Your selection

Research / 01.03.2024
A new channel for touch

Sampurna Chakrabarti, Research Group of Gary Lewin, at the mikrocope. Katharina Bohm, Max Delbrück Center
Sampurna Chakrabarti, Research Group of Gary Lewin, at the mikrocope. Katharina Bohm, Max Delbrück Center

Touch is a fundamental, yet scarcely understood, sense. Now, the team led by Gary Lewin at the Max Delbrück Center has discovered a second ion channel associated with touch perception. Elkin1 could be a target for pain therapy, the team writes in “Science”.

Every hug, every handshake, every dexterous act engages and requires touch perception. Therefore, it is essential to understand the molecular basis of touch. “Until now, we had known that the ion channel – Piezo2 – is required for touch perception, but it was clear that this protein alone cannot explain the entirety of touch sensation,” says Professor Gary Lewin, head of the Molecular Physiology of Somatic Sensation Lab at the Max Delbrück Center.

For over 20 years Lewin has been studying the molecular basis of the sensation of touch. He and his team have now discovered a new ion channel, named Elkin1, that plays a vital role in touch perception. This is only the second ion channel implicated in the touch perception. It is likely that the protein is directly involved in converting a mechanical stimulus, such as light touch, into an electrical signal. When Elkin1 is present, the receptors in the skin can transmit the touch signals via nerve fibers, to the central nervous system and brain. The researchers have published their findings in the journal “Science.”

Lewin’s team came across Elkin1 a few years ago while investigating a malignant melanoma cell line. The researchers had found that the protein is required for sensing mechanical forces by these highly motile cancer cells. “Now we wanted to determine whether the same protein also plays a role in touch sensation” says Lewin.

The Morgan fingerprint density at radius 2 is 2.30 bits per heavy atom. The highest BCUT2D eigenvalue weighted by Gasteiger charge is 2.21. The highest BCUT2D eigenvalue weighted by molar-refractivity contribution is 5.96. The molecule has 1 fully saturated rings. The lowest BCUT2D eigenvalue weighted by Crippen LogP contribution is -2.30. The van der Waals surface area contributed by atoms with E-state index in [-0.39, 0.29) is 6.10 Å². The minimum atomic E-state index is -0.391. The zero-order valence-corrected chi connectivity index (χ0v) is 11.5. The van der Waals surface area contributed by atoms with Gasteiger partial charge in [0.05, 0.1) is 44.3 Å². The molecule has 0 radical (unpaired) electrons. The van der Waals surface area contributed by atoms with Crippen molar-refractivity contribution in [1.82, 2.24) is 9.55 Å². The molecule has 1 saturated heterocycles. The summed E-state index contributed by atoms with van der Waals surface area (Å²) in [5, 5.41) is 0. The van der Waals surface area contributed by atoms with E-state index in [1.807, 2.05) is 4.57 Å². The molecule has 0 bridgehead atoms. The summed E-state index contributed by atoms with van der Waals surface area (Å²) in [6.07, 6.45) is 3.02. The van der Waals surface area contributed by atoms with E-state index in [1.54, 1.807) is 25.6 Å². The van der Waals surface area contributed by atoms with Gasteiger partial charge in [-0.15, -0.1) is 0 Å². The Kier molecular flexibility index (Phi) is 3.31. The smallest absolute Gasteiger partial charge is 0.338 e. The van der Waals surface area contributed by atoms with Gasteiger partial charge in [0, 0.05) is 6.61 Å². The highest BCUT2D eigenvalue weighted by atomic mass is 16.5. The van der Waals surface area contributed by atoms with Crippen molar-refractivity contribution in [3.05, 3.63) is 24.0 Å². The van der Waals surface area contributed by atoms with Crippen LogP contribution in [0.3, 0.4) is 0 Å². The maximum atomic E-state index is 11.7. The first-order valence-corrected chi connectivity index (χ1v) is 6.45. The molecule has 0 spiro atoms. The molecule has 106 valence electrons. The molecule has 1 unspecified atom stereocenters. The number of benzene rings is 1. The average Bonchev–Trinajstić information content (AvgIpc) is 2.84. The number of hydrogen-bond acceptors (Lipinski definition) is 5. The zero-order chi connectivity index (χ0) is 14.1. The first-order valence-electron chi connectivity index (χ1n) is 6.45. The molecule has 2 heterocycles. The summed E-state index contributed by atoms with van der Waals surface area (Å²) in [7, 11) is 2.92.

Lack of Elkin1 reduces touch sensitivity

The researchers bred genetically modified mice that lacked the Elkin1 gene. They then conducted simple behavioral experiments that involved lightly brushing a cotton swab against the rodents’ hind paws. “Usually, normal mice react to the cotton swab 90% of the time,” says Lewin. “In contrast, mice lacking Elkin1 only reacted half of the time, indicating touch insensitivity”. Importantly, the rodents’ reaction to non-mechanical stimuli like temperature was not affected.

At the neuronal level, Dr. Sampurna Chakrabarti, a scientist in Lewin’s team, used the patch clamp method to record the electrical activity of sensory neurons in response to poking of the neuronal membrane. “Around half of the neurons in genetically modified mice lacking Elkin1 didn’t respond to mechanical stimuli, and no signal transmission occurred,” says Chakrabarti. Further experiments confirmed that there were no signals relayed from the neuron’s receptor ending in the skin, on the first leg of the signals journey from skin to the spinal cord and brain. Furthermore, their Australian collaborators in the lab of Professor Mirella Dottori in the University of Wollongong tested whether Elkin1 in necessary for touch transduction in human sensory neurons grown in a petri dish from stem cells. Their findings also strongly suggest that Elkin1 could play a major role in human touch perception.

The researchers assume that during normal signal transmission, Elkin1 and Piezo2 share roles in touch perception. They have also found evidence that Elkin1 may play a part in the transmission of painful mechanical stimuli. “If this is confirmed to be the case, we will have not only identified a second ion channel with an indispensable role in normal touch perception, but also a new potential target for treating chronic pain,” says Lewin.

Text: Stefanie Reinberger

Source: Press Release Max Delbrück Center
A new channel for touch

Overview News

News Buch Berlin

Berlin-Buch goes BIO International Convention

The BIO International Convention attracts 15,000+ biotechnology and pharma leaders for one week of intensive networking to discover new opportunities and promising partnerships. Campus Berlin-Buch Gmb...

more ...

From cell biology to CRISPR/Cas – new knowledge for schools

The Life Science Learning Lab at the Berlin-Buch research campus offers both school students and teachers the opportunity to immerse themselves in science. This year, the facility celebrates its 25th ...

more ...

ERC grants Berlin scientists € 2.5 million each

Neuroscientists Gary Lewin and James Poulet at the Max Delbrück Center for Molecular Medicine have won highly coveted and competitive ERC Advanced Grants to study pain and the neural mechanisms that u...

more ...

Events Buch Berlin

19.05.2024, 17:00
Führung „Wildnis am Stadtrand – Freie Pferde als Landschaftspfleger“

Kostenfreie Führung mit Antonia Gerke zum Thema „Pferde als Landschaftspfleger“

more ...

22.05.2024, 16:00
Labor trifft Lehrer*in: "Proteinfahndung mit Massenspektrometern"

Fortbildung für Lehrer:innen am Max Delbrück Center, AG Prof. Selbach

more ...

23.05.2024, 15:00
Akademie der Gesundheit: Info-Nachmittag

Individuelle Beratung zum Thema Ausbildung, Weiterbildung sowie Studium

more ...

This website is supported by: